Taking Care of Your Immune System
Your immune system is invisible to you, but don’t ever forget how important it is. This complex network keeps your body in fighting shape to ward off bacteria, viruses and parasites. When your immune system isn’t as strong as possible, you’re more likely to get colds, flu, and other more serious illnesses, such as the autoimmune disorders we’ve discussed in this month’s article titled,
“Autoimmune Diseases: When Your Immune System Makes a Mistake
Chronic stress, poor diet and repeated exposure to environmental toxins can weaken the immune system, create an imbalance and sometimes cause the system to go into “overdrive,” which can cause inflammation that eventually can lead to autoimmune disorders. Family history can play a role in whether or not you’re likely to develop an immune system disorder, but there are a lot of things you can do to decrease those chances.
Choose to eat well
It’s the same old story—eating well has a positive impact on your health. The digestive tract is one of the four entry points for germs. The linings of your stomach and intestines need to be in good shape to play their part in immune system function. That’s why you want to eat foods that keep the digestive tract healthy, and avoid the foods that aggravate and irritate it.
Foods to choose:
High fiber foods—fresh fruits and vegetables and whole grains; fresh fish, lower fat dairy foods; healthier fats in small portions, such as olive and canola oil. These foods contribute to the health of your stomach and colon in particular, two important parts of the digestive system.
Foods to avoid and/or limit:
Fatty snack foods (that’s most snack foods you buy at the grocery store); white flour, white bread, white pasta, white rice, sugary desserts; high fat dairy foods; alcohol (it irritates the lining of the stomach); caffeine (it can over-stimulate your intestine). These types of foods make your digestive system work too hard, placing stress on it that, over time, weakens your immune system.
Make sure you avoid eating any foods you’re allergic to or that irritate your system. Constant exposure to allergens weakens your immune system as well.
If you have an immune disorder now, have you talked with your doctor about how your diet can help you manage your condition? Many physicians and researchers are coming to believe that people with immune disorders do best to avoid eating red meat, poultry and pork most of the time, and to get their protein from fish and dried beans and legumes instead. They also recommend getting plenty of omega-3 fatty acids, which are found in fatty fish such as salmon and albacore tuna, avocadoes, walnuts and almonds. Some doctors also believe that eating pineapple is a good idea, because it contains bromelain, a substance that’s thought to reduce inflammation.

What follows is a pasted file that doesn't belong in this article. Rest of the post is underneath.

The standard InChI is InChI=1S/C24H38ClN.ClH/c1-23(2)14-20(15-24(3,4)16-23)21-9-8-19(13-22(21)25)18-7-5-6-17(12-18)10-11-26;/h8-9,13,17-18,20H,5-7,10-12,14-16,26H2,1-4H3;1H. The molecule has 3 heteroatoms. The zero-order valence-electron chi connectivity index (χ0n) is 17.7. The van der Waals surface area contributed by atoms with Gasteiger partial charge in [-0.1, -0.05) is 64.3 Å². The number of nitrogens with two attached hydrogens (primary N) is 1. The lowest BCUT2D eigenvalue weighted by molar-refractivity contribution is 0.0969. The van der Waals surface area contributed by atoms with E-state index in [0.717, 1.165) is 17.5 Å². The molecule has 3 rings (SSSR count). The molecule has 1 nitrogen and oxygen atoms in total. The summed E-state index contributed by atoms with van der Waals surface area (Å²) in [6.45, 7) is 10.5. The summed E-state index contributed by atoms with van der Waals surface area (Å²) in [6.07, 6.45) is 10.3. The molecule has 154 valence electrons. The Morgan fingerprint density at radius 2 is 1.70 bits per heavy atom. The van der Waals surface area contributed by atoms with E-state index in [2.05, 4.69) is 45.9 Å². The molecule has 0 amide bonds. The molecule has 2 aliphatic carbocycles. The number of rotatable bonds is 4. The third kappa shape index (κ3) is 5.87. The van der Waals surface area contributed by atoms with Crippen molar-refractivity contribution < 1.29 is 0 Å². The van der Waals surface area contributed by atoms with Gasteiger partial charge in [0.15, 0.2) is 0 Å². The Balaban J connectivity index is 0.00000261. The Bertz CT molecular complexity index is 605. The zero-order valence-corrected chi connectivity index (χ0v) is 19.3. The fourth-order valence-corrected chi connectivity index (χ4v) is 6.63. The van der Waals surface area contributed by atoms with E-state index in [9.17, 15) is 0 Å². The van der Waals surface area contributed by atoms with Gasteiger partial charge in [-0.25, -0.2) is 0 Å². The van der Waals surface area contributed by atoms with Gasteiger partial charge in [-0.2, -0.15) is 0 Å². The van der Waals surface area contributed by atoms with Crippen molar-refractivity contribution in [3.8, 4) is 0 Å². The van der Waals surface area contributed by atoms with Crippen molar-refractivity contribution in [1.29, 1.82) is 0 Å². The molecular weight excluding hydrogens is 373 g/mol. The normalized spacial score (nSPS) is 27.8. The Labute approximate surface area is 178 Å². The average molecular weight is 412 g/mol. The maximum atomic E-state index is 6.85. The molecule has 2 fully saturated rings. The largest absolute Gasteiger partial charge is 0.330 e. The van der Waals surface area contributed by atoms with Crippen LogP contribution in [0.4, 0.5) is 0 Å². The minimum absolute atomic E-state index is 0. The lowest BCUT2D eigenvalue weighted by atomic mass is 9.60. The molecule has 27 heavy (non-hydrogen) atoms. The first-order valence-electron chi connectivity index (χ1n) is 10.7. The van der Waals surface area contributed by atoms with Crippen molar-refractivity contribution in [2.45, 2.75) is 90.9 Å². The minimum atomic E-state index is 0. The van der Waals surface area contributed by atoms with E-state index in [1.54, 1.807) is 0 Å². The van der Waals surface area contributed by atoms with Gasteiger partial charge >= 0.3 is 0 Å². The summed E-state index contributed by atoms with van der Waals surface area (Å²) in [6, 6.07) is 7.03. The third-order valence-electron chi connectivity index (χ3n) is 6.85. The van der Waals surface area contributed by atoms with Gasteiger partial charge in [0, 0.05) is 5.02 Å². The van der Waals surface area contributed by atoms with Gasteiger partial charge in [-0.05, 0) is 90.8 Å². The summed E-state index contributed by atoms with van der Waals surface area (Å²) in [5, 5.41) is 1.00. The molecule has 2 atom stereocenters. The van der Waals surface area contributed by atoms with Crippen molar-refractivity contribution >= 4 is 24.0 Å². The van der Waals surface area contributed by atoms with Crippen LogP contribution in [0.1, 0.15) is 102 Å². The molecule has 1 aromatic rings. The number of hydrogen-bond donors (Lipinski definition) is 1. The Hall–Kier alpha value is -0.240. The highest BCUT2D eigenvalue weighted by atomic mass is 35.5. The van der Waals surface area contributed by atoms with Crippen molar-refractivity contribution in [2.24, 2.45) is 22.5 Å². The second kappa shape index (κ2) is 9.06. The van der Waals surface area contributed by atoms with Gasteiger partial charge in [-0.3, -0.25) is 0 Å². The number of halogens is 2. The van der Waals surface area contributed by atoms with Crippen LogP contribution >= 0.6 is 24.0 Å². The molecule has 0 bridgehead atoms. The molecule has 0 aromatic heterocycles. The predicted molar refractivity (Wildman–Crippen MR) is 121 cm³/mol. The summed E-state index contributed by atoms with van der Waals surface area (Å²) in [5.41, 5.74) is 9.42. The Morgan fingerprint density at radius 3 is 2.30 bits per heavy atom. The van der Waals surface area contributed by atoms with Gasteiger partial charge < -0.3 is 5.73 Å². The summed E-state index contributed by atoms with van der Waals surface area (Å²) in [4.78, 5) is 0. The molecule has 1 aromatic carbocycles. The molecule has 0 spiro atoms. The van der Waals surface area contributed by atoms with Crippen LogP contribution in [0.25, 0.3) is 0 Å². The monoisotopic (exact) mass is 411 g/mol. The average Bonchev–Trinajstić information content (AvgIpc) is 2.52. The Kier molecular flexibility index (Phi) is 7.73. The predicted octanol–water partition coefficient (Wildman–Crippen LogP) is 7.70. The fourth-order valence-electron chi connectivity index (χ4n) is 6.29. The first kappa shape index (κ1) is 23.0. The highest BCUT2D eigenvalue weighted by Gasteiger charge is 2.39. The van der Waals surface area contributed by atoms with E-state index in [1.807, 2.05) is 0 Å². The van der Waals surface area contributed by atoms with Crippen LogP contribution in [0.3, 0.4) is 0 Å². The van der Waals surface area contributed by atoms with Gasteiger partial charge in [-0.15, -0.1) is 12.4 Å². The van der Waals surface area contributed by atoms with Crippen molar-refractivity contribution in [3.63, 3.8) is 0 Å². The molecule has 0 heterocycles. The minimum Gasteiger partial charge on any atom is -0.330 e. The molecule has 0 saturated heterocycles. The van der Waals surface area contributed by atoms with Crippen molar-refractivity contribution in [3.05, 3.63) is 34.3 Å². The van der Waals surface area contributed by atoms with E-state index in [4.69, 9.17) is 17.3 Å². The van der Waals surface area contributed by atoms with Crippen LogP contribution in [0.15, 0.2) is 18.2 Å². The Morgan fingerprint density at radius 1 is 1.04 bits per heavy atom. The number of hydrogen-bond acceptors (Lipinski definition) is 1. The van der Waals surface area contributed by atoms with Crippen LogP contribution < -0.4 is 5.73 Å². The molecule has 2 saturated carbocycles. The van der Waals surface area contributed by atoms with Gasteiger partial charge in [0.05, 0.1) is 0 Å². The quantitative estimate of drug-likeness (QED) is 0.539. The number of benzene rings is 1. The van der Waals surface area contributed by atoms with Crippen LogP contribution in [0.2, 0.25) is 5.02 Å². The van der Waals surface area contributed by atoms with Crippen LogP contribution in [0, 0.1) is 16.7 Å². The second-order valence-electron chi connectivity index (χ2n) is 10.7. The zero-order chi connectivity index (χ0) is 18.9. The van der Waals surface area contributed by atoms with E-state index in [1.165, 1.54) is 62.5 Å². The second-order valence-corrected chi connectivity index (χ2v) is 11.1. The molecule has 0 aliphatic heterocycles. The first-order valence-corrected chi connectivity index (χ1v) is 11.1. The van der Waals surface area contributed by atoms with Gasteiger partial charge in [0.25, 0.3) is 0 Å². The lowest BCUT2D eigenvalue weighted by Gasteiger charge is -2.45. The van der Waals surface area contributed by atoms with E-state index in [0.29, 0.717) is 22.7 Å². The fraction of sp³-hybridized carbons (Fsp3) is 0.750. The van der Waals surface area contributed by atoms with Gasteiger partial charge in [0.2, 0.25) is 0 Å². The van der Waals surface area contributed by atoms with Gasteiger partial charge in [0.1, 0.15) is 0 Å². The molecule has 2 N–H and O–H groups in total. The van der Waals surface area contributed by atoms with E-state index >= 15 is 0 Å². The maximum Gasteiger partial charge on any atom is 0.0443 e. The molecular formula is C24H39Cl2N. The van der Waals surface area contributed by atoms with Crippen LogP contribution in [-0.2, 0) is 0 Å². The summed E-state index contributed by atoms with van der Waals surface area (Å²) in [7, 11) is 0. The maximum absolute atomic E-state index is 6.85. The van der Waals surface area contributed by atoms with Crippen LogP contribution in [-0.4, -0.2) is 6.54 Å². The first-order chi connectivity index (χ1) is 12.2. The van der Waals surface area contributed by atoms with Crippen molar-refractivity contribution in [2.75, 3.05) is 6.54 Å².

Your doctor may also suggest that you avoid alcohol completely. And ask whether you should be taking any special supplements.
Practice stress reduction methods
Just about everybody should take up some sort of stress reduction activity. There are lots of ways to do this. For many people, having a daily religious or spiritual practice is helpful, which usually includes prayer or meditation. Yoga, t’ai chi and qigong are eastern exercises that help relax the body and mind. Setting aside quiet time to breathe deeply is another option. Whatever appeals to you—go for it. Managing stress is good for you and should be part of your everyday life.
Get regular exercise
Getting regular exercise is good for your overall health. It also helps relieve stress. And it’s good for your intestines, stimulating them to keep your bowels moving.
Strengthen social ties
Reach out to friends and family regularly. Make time for the people who are important to you. This is another way to reduce stress. In fact, research has shown that people who have more social ties tend to catch fewer colds than people who are not as socially active.
Baron-Faust, J. Buyon. The Autoimmune Connection. Contemporary Books, 2003; M. Hyman, M. Liponis. Ultra-Prevention, The 6-Week Plan That Will Make You Healthy for Life. Scribner, New York, 2003. R. Klatz, R. Goldman. Infection Protection. HarperCollins Publishers, New York, 2002.